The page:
But we have to work out constantly and creatively the synergies of our electoral, parliamentary and mass movement work. These are different terrains with different requirements and conduct. We need to develop specific mechanisms for each and define distinct conduct and tactics for the electoral period and for the non-electoral one.

A national party with a global outlook and agenda

Akbayan closely and strongly links itself with the fast-growing global movement to resist capitalist neo-liberal globalization and imperialist wars of aggression, particularly US-Anglo imperialist unilateralism. It considers its national project as an integral part of the global struggle to make possible another world where marginalization by class, gender, race and ethnicity has no legitimate place, a world where humanity is in harmony with the environment.

Akbayan thinks globally but also acts globally as it fosters and nurtures close and strong relations with global social movement networks and organizations as well as any progressive, democratic, socialist, ecological or feminist organization and movement anywhere across the globe to advance the global struggles on all fronts: peace, trade, environment, human rights, debt, gender, defending the South against depredations of the North, and democratizing the United Nations.

Refounding politics, promoting new values

The struggle for participatory democracy and participatory socialism assigns a crucial role to overcoming the deeply entrenched trapo politics of the ruling elite as well as the cynical populism that has grown out of the widespread alienation of the poor masses from the ruling system. Building democracy and establishing social and gender equality require not only overhauling old structures or setting up new ones and establishing new rules but instilling new values and nurturing good old ones as well. Refounding politics in our country will require the promotion and institutionalization of new values like transparency and accountability and nurturing values long accepted but weakly observed and even distorted by trapo politics like respect for citizen’s rights, observance of citizen duties and obligations, citizen action, and community cooperation for the common good.

Akbayan believes that the end result of the new order we seek to establish depends not only on the ends we espouse but on the means we choose in the course of the struggle. While we cannot but recognize that ours is a highly imperfect world and that compromise emerges as a necessity from time to time, ethical parameters must be firmly put in place, always observed and made to guide compromises when these become necessary. We reject the elite trapo’s total lack of scruples and the traditional Left’s strong tendency towards relativity of values, justifying means in terms of ends, all for the sake of the breadth and depth of the class struggles.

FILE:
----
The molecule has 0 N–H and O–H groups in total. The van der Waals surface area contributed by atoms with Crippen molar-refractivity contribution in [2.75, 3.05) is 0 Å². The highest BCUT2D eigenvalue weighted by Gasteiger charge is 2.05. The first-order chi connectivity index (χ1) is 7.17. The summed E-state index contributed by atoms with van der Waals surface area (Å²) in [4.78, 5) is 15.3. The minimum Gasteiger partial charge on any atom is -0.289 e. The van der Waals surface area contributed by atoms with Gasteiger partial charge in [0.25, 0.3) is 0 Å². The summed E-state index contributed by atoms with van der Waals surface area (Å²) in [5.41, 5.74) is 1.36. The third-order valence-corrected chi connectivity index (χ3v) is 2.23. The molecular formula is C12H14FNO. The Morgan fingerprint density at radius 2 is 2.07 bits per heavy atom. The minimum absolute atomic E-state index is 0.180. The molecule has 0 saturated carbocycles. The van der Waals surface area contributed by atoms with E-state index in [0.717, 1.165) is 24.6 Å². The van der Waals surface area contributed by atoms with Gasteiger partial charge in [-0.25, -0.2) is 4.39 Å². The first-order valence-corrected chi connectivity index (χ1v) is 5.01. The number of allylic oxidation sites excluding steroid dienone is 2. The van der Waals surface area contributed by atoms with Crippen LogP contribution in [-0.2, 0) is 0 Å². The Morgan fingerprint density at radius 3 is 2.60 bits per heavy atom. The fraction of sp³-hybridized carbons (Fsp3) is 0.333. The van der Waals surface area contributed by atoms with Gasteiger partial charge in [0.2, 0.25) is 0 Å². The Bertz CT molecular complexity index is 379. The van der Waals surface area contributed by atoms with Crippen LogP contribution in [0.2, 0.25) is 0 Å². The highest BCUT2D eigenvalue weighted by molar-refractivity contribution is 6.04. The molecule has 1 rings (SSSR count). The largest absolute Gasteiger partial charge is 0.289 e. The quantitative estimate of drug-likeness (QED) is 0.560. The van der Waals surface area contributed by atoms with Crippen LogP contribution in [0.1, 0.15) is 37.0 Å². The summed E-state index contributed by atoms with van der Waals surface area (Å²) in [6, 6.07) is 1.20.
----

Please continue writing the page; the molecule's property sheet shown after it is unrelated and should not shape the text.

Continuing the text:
Traditional Left parties are held together by ideological monolithic culture and democratic centralist rule. What binds Akbayan apart from its visions and principles is the living practice of its guideposts — humanist, socialist, democratic, pluralist and gender sensitive.


Akbayan employs the strategy of combining a determined struggle for ideological and cultural hegemony, establishing building blocks through radical reforms and sustained organizing and constituency building in local communities, sub-classes and sectors and institutions. Akbayan always aims for a critical mass which at a conjunctural moment, when objective and subjective factors are favorably converged, should be guided towards a qualitative leap in the struggle. Such leaps may mean a big electoral victory or even capturing the majority in parliament, a mass upsurge leading to a change in government, or bold radical advances in agrarian reform and other social struggles.

A determined struggle for ideological and cultural hegemony involves a persistent campaign to critique the social and political order and espouse the alternative one, ensuring that such is the framework of tactical battles, developing the internal capacity for discourse and debate, and winning the battle of discourse in the cultural centers of society like the academe, the media, the churches, parliamentary debates and indigenous centers of local discourse.

In the course of the struggle for full democracy, social equality and women’s emancipation, Akbayan aims to establish building blocks of radical reforms. Akbayan employs mass pressure and ideological campaigns while taking seriously the field of engagement with government and/or the private sector to achieve concrete gains for the people and weakening elite rule. This is what distinguishes Akbayan from the traditional Left concept of extreme opposition, always in an offensive oppositional stance, fixated on a unilinear track to total victory, unmindful of partial gains and victories and their beneficial results for consolidating the people’s strength, weakening elite rule and advancing the people’s welfare.